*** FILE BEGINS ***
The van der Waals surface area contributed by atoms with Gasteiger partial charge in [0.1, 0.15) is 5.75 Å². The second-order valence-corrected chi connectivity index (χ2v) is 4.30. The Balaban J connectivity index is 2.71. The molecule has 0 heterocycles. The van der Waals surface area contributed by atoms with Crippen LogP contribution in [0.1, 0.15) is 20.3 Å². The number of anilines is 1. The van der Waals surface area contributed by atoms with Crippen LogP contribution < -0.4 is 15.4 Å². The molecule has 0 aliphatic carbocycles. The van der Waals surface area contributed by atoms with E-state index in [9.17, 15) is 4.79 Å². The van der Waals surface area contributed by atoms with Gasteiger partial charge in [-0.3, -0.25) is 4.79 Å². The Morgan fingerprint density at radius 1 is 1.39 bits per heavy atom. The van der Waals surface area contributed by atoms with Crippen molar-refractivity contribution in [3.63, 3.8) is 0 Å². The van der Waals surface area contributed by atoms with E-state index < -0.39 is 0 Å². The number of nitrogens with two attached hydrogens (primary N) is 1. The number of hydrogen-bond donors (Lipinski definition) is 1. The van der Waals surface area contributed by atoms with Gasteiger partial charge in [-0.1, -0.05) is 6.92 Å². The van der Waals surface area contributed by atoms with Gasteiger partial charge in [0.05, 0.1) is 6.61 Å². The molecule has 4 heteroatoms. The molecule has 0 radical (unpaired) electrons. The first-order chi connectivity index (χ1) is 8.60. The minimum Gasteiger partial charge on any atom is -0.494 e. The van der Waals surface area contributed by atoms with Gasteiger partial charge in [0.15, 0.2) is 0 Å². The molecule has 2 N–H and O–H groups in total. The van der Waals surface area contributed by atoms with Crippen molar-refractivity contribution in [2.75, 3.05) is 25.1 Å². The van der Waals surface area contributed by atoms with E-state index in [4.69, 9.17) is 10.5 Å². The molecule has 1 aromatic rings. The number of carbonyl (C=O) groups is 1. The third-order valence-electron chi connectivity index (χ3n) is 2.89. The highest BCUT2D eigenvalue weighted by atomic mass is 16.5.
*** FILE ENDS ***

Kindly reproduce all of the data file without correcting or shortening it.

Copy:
The van der Waals surface area contributed by atoms with Gasteiger partial charge in [0.1, 0.15) is 5.75 Å². The second-order valence-corrected chi connectivity index (χ2v) is 4.30. The Balaban J connectivity index is 2.71. The molecule has 0 heterocycles. The van der Waals surface area contributed by atoms with Crippen LogP contribution in [0.1, 0.15) is 20.3 Å². The number of anilines is 1. The van der Waals surface area contributed by atoms with Crippen LogP contribution < -0.4 is 15.4 Å². The molecule has 0 aliphatic carbocycles. The van der Waals surface area contributed by atoms with E-state index in [9.17, 15) is 4.79 Å². The van der Waals surface area contributed by atoms with Gasteiger partial charge in [-0.3, -0.25) is 4.79 Å². The Morgan fingerprint density at radius 1 is 1.39 bits per heavy atom. The van der Waals surface area contributed by atoms with Crippen molar-refractivity contribution in [3.63, 3.8) is 0 Å². The van der Waals surface area contributed by atoms with E-state index < -0.39 is 0 Å². The number of nitrogens with two attached hydrogens (primary N) is 1. The number of hydrogen-bond donors (Lipinski definition) is 1. The van der Waals surface area contributed by atoms with Gasteiger partial charge in [-0.1, -0.05) is 6.92 Å². The van der Waals surface area contributed by atoms with Gasteiger partial charge in [0.05, 0.1) is 6.61 Å². The molecule has 4 heteroatoms. The molecule has 0 radical (unpaired) electrons. The first-order chi connectivity index (χ1) is 8.60. The minimum Gasteiger partial charge on any atom is -0.494 e. The van der Waals surface area contributed by atoms with Gasteiger partial charge in [0.15, 0.2) is 0 Å². The molecule has 2 N–H and O–H groups in total. The van der Waals surface area contributed by atoms with Crippen molar-refractivity contribution in [2.75, 3.05) is 25.1 Å². The van der Waals surface area contributed by atoms with E-state index in [4.69, 9.17) is 10.5 Å². The molecule has 1 aromatic rings. The number of carbonyl (C=O) groups is 1. The third-order valence-electron chi connectivity index (χ3n) is 2.89. The highest BCUT2D eigenvalue weighted by atomic mass is 16.5.